Port St. Andre Campaign #2 — Sibling Rivals

Last day of vacation and the boys wanted one more game of Tunnels & Trolls. This time Miles joined his brother, Jack, adding a dwarf warrior, Brendan, to the party. This second game in reminded me of some of the inherent chaos and ridiculousness of T&T (and I mean that as a good thing, mostly). For instance, there’s no real reason to ever play a human in this system — the starting attribute advantages afforded to elves and dwarves are just too powerful to ignore. The dice can give crazy outcomes, too. The height and weight table decreed that Miles’ … Continue reading Port St. Andre Campaign #2 — Sibling Rivals

Port St. Andre Campaign #1 — The New Frontier

Calling a single game of Tunnels & Trolls with my 11-year-old son Jack the start of a “campaign” is overstating things, but I think he’ll want to play again and it gives me joy to write about these things, so here we go. As mentioned in previous posts, Jack wants to role-play but has several times bounced off the side of D&D. After some prodding, we broke out Tunnels & Trolls, and in no time at all Jack had created Calanon, a slightly stout eleven combat wizard with startling, all-white eyes and natural talents for language, leadership, and smelling danger. … Continue reading Port St. Andre Campaign #1 — The New Frontier

A Lifetime Of Experience

I have a long history with Tunnels & Trolls and a deep emotional attachment to the game. Someday I will blog about the crazy ant-trail path that saw me drop out of high school in 1980 and wander out to Phoenix, Arizona, where I went to work for Flying Buffalo and ended up editing (and largely writing) Grimtooth’s Traps. That was the beginning of a thirty-year career in creative work that now finds me a partner in my own iPhone game development studio. I owe a lot to this game and the people who made it, especially author Ken St. … Continue reading A Lifetime Of Experience

Blast From The Past

To my surprise, Jack asked to continue his D&D game today. After a bit of discussion, though, it became clear that while he wanted to role-play, he really didn’t want to play D&D. He wanted a game that played faster, with simpler mechanics, with an easier-to-understand character sheet, and with more focus on narrative/free-form play than tactical, map-based encounters. He still wanted canonical elves and dwarves in an orc-killing world that would be familiar to a World of Warcraft player, but he didn’t want encounter powers, dice roll modifiers, healing surges, multiple (and different) actions per round, or ten or … Continue reading Blast From The Past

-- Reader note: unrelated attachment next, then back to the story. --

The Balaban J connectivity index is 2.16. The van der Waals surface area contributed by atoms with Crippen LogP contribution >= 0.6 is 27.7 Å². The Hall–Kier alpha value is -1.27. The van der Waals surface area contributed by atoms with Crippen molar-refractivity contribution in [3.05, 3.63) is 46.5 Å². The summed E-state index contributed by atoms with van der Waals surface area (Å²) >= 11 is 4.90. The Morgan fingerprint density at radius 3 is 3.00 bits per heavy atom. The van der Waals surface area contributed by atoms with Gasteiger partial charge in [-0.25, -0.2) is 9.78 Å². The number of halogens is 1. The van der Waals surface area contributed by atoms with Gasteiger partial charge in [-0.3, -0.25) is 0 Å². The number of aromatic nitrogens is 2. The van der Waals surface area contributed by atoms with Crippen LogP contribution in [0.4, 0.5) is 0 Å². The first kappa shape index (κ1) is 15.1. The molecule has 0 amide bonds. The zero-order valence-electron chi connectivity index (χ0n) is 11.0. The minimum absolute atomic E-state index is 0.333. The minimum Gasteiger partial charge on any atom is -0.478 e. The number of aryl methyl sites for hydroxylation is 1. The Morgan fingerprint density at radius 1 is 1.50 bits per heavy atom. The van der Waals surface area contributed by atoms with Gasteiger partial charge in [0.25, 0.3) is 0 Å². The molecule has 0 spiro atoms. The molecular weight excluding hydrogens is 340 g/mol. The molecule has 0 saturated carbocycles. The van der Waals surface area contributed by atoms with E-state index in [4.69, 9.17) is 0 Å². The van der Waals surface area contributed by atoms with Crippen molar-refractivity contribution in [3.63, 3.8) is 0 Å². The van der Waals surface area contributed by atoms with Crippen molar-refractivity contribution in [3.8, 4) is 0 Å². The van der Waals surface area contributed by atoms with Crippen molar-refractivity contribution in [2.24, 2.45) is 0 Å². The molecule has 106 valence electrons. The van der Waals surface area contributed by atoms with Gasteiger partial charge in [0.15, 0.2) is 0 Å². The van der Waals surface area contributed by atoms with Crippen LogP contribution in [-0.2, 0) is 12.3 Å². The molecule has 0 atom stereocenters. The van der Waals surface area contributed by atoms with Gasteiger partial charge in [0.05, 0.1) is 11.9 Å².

The Family That Slays Together, Stays Together

It took almost two months to the day, but I finally continued my Red Box adventure with the boys tonight. One of them, at least. Jack has been pestering me for about a week to get back to the game, so we set aside some time this evening to continue his campaign (tried to get Miles to join us, but to no avail). Jack had good recall of his first adventure, remembering that he’d healed one of the enemy goblins and shaken it down for information about its lair, so the paragraph book directed us straight to the goblin cave, … Continue reading The Family That Slays Together, Stays Together

The Hospital Tent

Cragmoor’s Company is broken. Able-bodied survivors number in the dozens, with a few dozen more walking wounded, and many more seriously injured that will require a long convalescence. The majority of the Company are numbered among the dead. It’s chaos. Captain Cragmoor is dead, the army has lost much of its transport. Lord Claudred and his cavalry have turned traitor and left the Company. Sergeant Irontoe is missing. Shatul-Ghorag’s orcs have dragged away captives and treasure but they could return at any time. With Cragmoor and his staff dead or captured, the elf Bercalion, one of the senior sergeants of … Continue reading The Hospital Tent